Dark muscovado & whisky marmalade

Dark muscovado & whisky marmalade

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(15 ratings)

Prep: 1 hr, 15 mins - 1 hr, 30 mins Cook: 2 hrs, 30 mins


Makes about 4.5kg/10lb
A real grown-up marmalade – rich, dark and just a hint of boozy flavour

Nutrition and extra info


  • kcal-
  • fat-
  • saturates-
  • carbs-
  • sugars-
  • fibre-
  • protein-
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  • 1.3kg Seville orange



    One of the best-known citrus fruits, oranges aren't necessarily orange - some varieties are…

  • 2 lemon, juice only



    Oval in shape, with a pronouced bulge on one end, lemons are one of the most versatile fruits…

  • 2¼kg granulated or preserving sugar



    Honey and syrups made from concentrated fruit juice were the earliest known sweeteners. Today,…

  • 450g dark muscovado sugar
  • 150ml whisky



    Whisky usually means an ethanol-based spirit produced in Scotland. Ethanol is an intoxicating…


  1. Place the whole oranges and lemon juice in a large preserving pan and cover with 2 litres/ 4 pints water. If this is not enough to cover the fruit, put it in a smaller pan. If necessary, weight the oranges with a heat-proof plate to keep them under the water. Bring to the boil, cover and simmer very gently for about 2 hours, or until the peel can be pierced easily with a fork.

  2. Warm half of the white and dark sugar in a very low oven. Pour off the cooking water from the oranges into a jug and tip the oranges into a bowl. Return the cooking liquid to the pan. Leave the oranges to cool until they are easy to handle, then cut them in half. Scoop out all the pips and pith and add these to reserved orange liquid in the pan. Bring to the boil for 6 minutes then strain this liquid through a sieve into a bowl, pressing the pulp through with a wooden spoon; the result is high in pectin, which helps to ensure the marmalade has a good set.

  3. Pour half this liquid into a preserving pan. Cut the peel into chunky shreds, using a sharp knife. Add half the peel to the liquid in the preserving pan with the warm white and dark muscovado sugars. Stir over a low heat until all the sugar has dissolved, then bring to the boil and bubble rapidly for 15-25 minutes until setting point is reached. Stir in half the whisky.

  4. Take the pan off the heat and skim any scum from the surface. (To dissolve any excess scum, drop a small knob of butter on the surface, and gently stir.) Leave the marmalade to stand in the pan for 20 minutes to cool a little and to allow the peel to settle, then pot in sterilised jars, seal and label. Repeat for the remaining batch.

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Comments (31)

dmg196's picture

Had two Seville oranges left over from main marmalade making so topped up the weight with a couple of clementines to make half the amount. Clementine peel too squishy so discarded without slicing. Used just a small amount (about 100g) of light muscovado sugar as we don't like dark marmalade. Perfect colour and wonderful taste. So much easier sieving pips etc so much easier than squeezing muslin bag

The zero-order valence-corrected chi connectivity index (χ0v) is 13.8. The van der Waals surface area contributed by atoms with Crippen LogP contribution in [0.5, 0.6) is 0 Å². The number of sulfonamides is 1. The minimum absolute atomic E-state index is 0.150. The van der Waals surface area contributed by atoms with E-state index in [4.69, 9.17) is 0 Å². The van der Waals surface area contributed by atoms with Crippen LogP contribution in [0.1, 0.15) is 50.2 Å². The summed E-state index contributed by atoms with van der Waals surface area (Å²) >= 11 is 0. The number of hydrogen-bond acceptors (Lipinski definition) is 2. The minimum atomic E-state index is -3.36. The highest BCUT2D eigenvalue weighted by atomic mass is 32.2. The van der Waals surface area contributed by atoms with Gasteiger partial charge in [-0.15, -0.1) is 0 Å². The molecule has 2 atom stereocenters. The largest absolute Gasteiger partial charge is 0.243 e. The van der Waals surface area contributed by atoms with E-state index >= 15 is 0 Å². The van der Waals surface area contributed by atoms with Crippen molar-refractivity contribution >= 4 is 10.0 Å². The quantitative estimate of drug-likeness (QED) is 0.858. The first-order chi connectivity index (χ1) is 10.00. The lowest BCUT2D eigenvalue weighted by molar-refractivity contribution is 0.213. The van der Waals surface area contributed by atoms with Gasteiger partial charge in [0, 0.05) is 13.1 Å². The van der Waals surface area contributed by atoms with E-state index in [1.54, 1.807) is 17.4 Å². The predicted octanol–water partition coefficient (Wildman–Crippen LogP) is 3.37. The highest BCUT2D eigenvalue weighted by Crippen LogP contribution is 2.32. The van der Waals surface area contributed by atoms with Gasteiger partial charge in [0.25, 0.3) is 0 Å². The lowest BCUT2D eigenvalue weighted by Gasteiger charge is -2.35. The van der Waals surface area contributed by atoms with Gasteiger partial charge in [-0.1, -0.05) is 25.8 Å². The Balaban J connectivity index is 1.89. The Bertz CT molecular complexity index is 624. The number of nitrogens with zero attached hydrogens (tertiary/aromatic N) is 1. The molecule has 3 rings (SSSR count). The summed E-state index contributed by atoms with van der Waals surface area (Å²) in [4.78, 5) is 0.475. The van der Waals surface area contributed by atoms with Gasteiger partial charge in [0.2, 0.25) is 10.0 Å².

cfergus's picture

Can Marmalade be frozen?

kizbut1's picture

Probably not, however you can freeze the oranges whole, done it many times :-)

julie1960's picture

This has made the whole house smell very Christmassy! I just wished I had known that the recipe is only instructing you to do half the amount at the start when you could double up and do it all as one batch if you have the right sized pan.
Some of the instructions are a little unclear as they only state using half the amounts but do not go on to say when to use the remainder.

pbutter's picture

I've never made marmalade or jam before, and although it was a lot of work, it was definitely worth it. I only had single malt whisky, which has come through quite strong, but is a nice compliment to the sweetness of the marmalade, if I make this again I will probably just use a blended whisky. Also I used a 15pint pan, and therefore didn't need to make in half batches but it take take about 40-45mins to get to setting point.

All in all, I'm very please with myself and this recipe, but I now hate the smell of oranges.

lv20000's picture

"Warm half of the white and dark sugar" What about the rest of the sugar??

petegreenfield's picture

One query. The recipe talks about adding HALF the whiskey but doesn't mention what to do with the other half. Do I drink it???

rebeccas's picture

I have just made a batch of this and I now have 15 small jars.
Only thing took longer to set about 40 mins

neilridley's picture

I followed the recipe exactly and have had the marmalade setting in the fridge for a couple of hours, but it hasn't really started jelling at all- The small amount on the spoon started setting ok- which is strange!
anything I can do to re-boil it again if it doesn't set? I used a jam thermometer which registered 220f and the mixture wouldn't go any higher without boiling over the sides of the pan... any help would be most appreciated.

beckieg's picture

How important is it to use Seville oranges? Can I use any type?

donahilaria's picture

I've just made this marmalade and it's fabulous. I made the whole recipe in a 15 pint maslin pan; if you do this you don't need to make it in half batches, but you do need to double the time it takes to reach setting point. Mine set beautifully in 40 minutes. I particularly like the way this recipe extracts the pectin from the pips and pith - it's efficient and really ensures that no pips stray into the finished marmalade. It also does away with the need for that irritating pip bag and I shall certainly use this method from now on. This marmalade is an unctuous and luxurious treat !


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